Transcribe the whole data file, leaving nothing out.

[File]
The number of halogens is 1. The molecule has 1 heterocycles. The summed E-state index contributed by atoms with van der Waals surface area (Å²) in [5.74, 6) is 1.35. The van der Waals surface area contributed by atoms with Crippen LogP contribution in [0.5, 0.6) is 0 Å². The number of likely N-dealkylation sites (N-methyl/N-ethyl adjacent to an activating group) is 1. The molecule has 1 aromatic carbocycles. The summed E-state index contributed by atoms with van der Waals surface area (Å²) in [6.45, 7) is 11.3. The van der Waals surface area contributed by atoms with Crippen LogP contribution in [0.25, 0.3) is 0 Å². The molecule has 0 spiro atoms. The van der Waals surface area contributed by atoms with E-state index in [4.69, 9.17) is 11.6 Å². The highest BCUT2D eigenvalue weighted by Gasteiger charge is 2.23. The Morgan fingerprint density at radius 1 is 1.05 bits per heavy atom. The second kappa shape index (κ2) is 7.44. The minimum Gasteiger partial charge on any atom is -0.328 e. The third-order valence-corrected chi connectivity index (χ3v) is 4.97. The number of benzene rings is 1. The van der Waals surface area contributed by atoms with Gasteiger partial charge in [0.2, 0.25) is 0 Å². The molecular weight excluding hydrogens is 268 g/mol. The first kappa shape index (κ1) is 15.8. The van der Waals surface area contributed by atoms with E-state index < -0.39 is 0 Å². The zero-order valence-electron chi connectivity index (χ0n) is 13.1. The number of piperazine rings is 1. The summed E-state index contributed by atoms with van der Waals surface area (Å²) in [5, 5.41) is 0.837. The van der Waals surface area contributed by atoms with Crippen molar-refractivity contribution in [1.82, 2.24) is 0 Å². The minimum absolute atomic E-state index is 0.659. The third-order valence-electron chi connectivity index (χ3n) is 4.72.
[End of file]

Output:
The number of halogens is 1. The molecule has 1 heterocycles. The summed E-state index contributed by atoms with van der Waals surface area (Å²) in [5.74, 6) is 1.35. The van der Waals surface area contributed by atoms with Crippen LogP contribution in [0.5, 0.6) is 0 Å². The number of likely N-dealkylation sites (N-methyl/N-ethyl adjacent to an activating group) is 1. The molecule has 1 aromatic carbocycles. The summed E-state index contributed by atoms with van der Waals surface area (Å²) in [6.45, 7) is 11.3. The van der Waals surface area contributed by atoms with Crippen LogP contribution in [0.25, 0.3) is 0 Å². The molecule has 0 spiro atoms. The van der Waals surface area contributed by atoms with E-state index in [4.69, 9.17) is 11.6 Å². The highest BCUT2D eigenvalue weighted by Gasteiger charge is 2.23. The Morgan fingerprint density at radius 1 is 1.05 bits per heavy atom. The second kappa shape index (κ2) is 7.44. The minimum Gasteiger partial charge on any atom is -0.328 e. The third-order valence-corrected chi connectivity index (χ3v) is 4.97. The number of benzene rings is 1. The van der Waals surface area contributed by atoms with Gasteiger partial charge in [0.2, 0.25) is 0 Å². The molecular weight excluding hydrogens is 268 g/mol. The first kappa shape index (κ1) is 15.8. The van der Waals surface area contributed by atoms with E-state index < -0.39 is 0 Å². The zero-order valence-electron chi connectivity index (χ0n) is 13.1. The number of piperazine rings is 1. The summed E-state index contributed by atoms with van der Waals surface area (Å²) in [5, 5.41) is 0.837. The van der Waals surface area contributed by atoms with Crippen molar-refractivity contribution in [1.82, 2.24) is 0 Å². The minimum absolute atomic E-state index is 0.659. The third-order valence-electron chi connectivity index (χ3n) is 4.72.